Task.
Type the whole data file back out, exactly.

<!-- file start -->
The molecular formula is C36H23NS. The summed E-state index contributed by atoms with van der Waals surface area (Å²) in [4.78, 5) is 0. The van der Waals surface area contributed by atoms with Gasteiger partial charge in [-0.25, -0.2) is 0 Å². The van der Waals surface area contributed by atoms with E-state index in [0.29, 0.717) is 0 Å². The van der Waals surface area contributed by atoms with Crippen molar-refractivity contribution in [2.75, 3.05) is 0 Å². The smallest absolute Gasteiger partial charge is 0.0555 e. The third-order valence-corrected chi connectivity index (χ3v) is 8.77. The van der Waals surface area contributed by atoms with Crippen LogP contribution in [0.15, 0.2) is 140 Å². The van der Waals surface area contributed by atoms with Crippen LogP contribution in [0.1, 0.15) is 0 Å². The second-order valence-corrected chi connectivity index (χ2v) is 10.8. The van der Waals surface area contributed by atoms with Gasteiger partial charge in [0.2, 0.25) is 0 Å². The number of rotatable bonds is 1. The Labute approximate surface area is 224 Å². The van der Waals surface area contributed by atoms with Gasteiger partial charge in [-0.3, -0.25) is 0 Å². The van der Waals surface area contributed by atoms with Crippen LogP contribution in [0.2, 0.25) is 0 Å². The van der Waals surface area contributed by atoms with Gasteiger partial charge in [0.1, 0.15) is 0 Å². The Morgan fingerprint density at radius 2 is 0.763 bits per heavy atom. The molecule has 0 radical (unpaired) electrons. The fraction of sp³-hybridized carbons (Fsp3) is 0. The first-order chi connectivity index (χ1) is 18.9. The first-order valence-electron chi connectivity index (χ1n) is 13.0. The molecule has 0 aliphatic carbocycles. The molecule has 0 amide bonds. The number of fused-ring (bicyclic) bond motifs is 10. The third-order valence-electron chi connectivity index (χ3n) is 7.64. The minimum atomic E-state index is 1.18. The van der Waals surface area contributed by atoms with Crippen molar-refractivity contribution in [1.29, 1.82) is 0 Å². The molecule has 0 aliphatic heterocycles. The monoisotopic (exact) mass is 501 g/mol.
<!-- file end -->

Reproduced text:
The molecular formula is C36H23NS. The summed E-state index contributed by atoms with van der Waals surface area (Å²) in [4.78, 5) is 0. The van der Waals surface area contributed by atoms with Gasteiger partial charge in [-0.25, -0.2) is 0 Å². The van der Waals surface area contributed by atoms with E-state index in [0.29, 0.717) is 0 Å². The van der Waals surface area contributed by atoms with Crippen molar-refractivity contribution in [2.75, 3.05) is 0 Å². The smallest absolute Gasteiger partial charge is 0.0555 e. The third-order valence-corrected chi connectivity index (χ3v) is 8.77. The van der Waals surface area contributed by atoms with Crippen LogP contribution in [0.15, 0.2) is 140 Å². The van der Waals surface area contributed by atoms with Crippen LogP contribution in [0.1, 0.15) is 0 Å². The second-order valence-corrected chi connectivity index (χ2v) is 10.8. The van der Waals surface area contributed by atoms with Gasteiger partial charge in [0.2, 0.25) is 0 Å². The number of rotatable bonds is 1. The Labute approximate surface area is 224 Å². The van der Waals surface area contributed by atoms with Gasteiger partial charge in [-0.3, -0.25) is 0 Å². The van der Waals surface area contributed by atoms with Crippen LogP contribution in [0.2, 0.25) is 0 Å². The van der Waals surface area contributed by atoms with Gasteiger partial charge in [0.1, 0.15) is 0 Å². The Morgan fingerprint density at radius 2 is 0.763 bits per heavy atom. The molecule has 0 radical (unpaired) electrons. The fraction of sp³-hybridized carbons (Fsp3) is 0. The first-order chi connectivity index (χ1) is 18.9. The first-order valence-electron chi connectivity index (χ1n) is 13.0. The molecule has 0 aliphatic carbocycles. The molecule has 0 amide bonds. The number of fused-ring (bicyclic) bond motifs is 10. The third-order valence-electron chi connectivity index (χ3n) is 7.64. The minimum atomic E-state index is 1.18. The van der Waals surface area contributed by atoms with Crippen molar-refractivity contribution in [1.29, 1.82) is 0 Å². The molecule has 0 aliphatic heterocycles. The monoisotopic (exact) mass is 501 g/mol.